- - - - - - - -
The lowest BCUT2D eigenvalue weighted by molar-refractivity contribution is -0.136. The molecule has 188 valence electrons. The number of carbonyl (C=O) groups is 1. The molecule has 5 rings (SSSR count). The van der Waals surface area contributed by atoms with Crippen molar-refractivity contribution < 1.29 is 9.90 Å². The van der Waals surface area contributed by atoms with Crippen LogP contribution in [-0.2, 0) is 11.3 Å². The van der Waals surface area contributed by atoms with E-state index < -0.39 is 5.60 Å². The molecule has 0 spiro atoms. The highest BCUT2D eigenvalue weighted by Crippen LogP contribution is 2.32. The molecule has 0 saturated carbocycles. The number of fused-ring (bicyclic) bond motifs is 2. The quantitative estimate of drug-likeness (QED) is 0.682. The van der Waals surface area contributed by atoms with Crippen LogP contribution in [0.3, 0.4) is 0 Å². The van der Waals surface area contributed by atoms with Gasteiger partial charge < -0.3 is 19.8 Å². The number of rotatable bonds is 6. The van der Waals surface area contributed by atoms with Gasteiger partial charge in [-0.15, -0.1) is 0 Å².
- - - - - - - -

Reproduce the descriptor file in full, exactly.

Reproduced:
The lowest BCUT2D eigenvalue weighted by molar-refractivity contribution is -0.136. The molecule has 188 valence electrons. The number of carbonyl (C=O) groups is 1. The molecule has 5 rings (SSSR count). The van der Waals surface area contributed by atoms with Crippen molar-refractivity contribution < 1.29 is 9.90 Å². The van der Waals surface area contributed by atoms with Crippen LogP contribution in [-0.2, 0) is 11.3 Å². The van der Waals surface area contributed by atoms with E-state index < -0.39 is 5.60 Å². The molecule has 0 spiro atoms. The highest BCUT2D eigenvalue weighted by Crippen LogP contribution is 2.32. The molecule has 0 saturated carbocycles. The number of fused-ring (bicyclic) bond motifs is 2. The quantitative estimate of drug-likeness (QED) is 0.682. The van der Waals surface area contributed by atoms with Crippen LogP contribution in [0.3, 0.4) is 0 Å². The van der Waals surface area contributed by atoms with Gasteiger partial charge < -0.3 is 19.8 Å². The number of rotatable bonds is 6. The van der Waals surface area contributed by atoms with Gasteiger partial charge in [-0.15, -0.1) is 0 Å².